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Leah Capelle is coming into spring with some insight into her debut full length album “triptych” track by track. This rising Los Angeles based alternative pop artist is the singer-songwriter guitarist of many people’s dreams. She’s a powerhouse of a woman who kicks down doors of what she is supposed to be and instead fills them with her authentic silhouette.

As a part of the LGBTQ community, a woman, and a self reflective artist, Leah shines a light on the wide spectrum of human emotion throughout “triptych.” She simultaneously bares her truth, while giving people a place to feel, escape, and question the world they are living in. Each song gives a voice to thoughts that so many of us have had but not known how to speak.

Leah gives an artistic and intellectual lens on life’s darker edges including sexuality, mental health, heartbreak, and substance abuse. Her album is so full of thought and intention, that the best way to understand it is from the artist’s own perspective. Listen and get to know “triptych” and Leah better as she takes you through it track by track.

01 – triptych

The night my ex moved out, I laid in bed with his house keys in the palm of my hand, tucked under my pillow as I tried to get some rest. This piece started as a poem – a frantic outpouring of the words rattling around in my brain that wouldn’t let me sleep. I wasn’t sure if it would ever become a song, until about six months later when I started roughing out this LP. I started to produce a little demo with the simplest synths in Logic and my vocoder, and all of sudden I knew I had the intro – and title track – of the record.

A triptych is a three panel painting – a favored medium by renaissance and religious painters, also made famous by Hieronymus Bosch – used to tell three different parts of a story. For example, Bosch’s “The Garden of Earthly Delights” portrays fantastical, abstract visions of Heaven, Earth, and Hell in one piece of art separated into three segments. This song started as three simple verses. My ex and I were together (and shared a home) for three years. And as the album came together, there seemed to be three core themes – my struggles with mental health and substance abuse, the end of my relationship, and my coming out as bisexual – so in that way, the album is a triptych in and of itself.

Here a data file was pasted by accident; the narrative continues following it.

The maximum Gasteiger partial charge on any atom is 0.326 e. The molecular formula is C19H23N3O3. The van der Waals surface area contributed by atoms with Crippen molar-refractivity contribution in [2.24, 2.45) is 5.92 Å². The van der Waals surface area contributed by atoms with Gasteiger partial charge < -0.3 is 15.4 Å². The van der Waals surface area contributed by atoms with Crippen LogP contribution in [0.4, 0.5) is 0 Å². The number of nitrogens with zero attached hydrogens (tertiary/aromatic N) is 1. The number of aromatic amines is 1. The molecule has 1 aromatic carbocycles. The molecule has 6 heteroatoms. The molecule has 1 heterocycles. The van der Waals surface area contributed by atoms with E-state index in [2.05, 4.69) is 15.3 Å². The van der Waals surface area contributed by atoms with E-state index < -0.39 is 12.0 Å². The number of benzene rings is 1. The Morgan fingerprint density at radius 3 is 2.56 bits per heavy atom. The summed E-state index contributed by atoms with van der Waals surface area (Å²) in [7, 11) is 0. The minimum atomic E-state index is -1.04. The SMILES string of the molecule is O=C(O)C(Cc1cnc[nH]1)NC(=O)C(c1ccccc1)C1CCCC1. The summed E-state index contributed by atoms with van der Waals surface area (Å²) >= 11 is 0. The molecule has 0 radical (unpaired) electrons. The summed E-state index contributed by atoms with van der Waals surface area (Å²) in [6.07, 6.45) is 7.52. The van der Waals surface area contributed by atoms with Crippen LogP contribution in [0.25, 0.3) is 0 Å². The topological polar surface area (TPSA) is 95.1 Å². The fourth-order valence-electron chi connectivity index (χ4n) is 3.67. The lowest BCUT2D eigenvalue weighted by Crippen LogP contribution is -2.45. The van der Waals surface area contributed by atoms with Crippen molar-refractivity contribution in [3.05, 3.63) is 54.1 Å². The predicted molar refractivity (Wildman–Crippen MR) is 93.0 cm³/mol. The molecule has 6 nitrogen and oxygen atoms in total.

02 – alder lake

alder lake was written during a time in which I was existing as a shell of a person. During my more depressive episodes, I would lean heavily on self-destructive tendencies in an effort to feel something again. I lost a lot of weight and a lot of sleep, but instead of starting therapy like I probably should have, I tried to think back to times I was more carefree – Alder Lake is a real place, a secluded, magical getaway that my family built in the woods on a lazy river in Wisconsin. It’s home to some of my most precious memories, like skinny dipping with my best friends when we were 16. So this song, at its core, is about using little moments frozen in time to let go.

This was the first song I fully produced for the record with my incredibly patient and supportive producer, Jay Marcovitz. I performed every instrument on this song except drums (which I am terrible at) – even the ‘horn’ section at the end is me singing ‘mouth trumpet’ into a vintage ribbon mic and run through the Keeley Electronics Synth-1 guitar pedal, which simulates audio signals into weird, distorted wave forms. It was so empowering and exciting to play around so much as we discovered the sound of the record.

03 – know me better

Sitting alone at my kitchen table, I looked around my apartment – the place I had lived longer than anywhere besides my childhood home. As my eyes scanned the living room, they took in the empty hooks and dust frames where art had been hung, the empty guitar stands, the empty book shelves – but only half of the art, instruments, and books were missing. It felt as though the apartment had been sliced in half and I noticed that all my plants were dying, which seemed a surprisingly accurate symbol for what had just happened. I started to sing quietly – the words bouncing off the vaulted ceilings and dirty windows back into my mouth.

I wrote the first iteration of “know me better” alone at the table. After we broke up, my ex said he needed space – that he wanted to be in my life, but it was too soon – and yet he would reach out every few days to check in on me, which left me simultaneously relieved and angry. As more time passed, though, I began to sink into the realization that relationships, and subsequently break-ups, are a two-way street. The song evolved as I healed, and as I really came to terms with my contribution to the pain.

During the early stages of this song, my friend (and roommate who had lived with us) Hayley Brownell fully produced out the demo and helped me re-write the bridge, which is now a much more honest and well-rounded depiction of the end of our relationship. This is a break-up song for the hurting, for those trying to put the pieces back together, and for those who might need to just dance-cry the pain away.

04 – if only you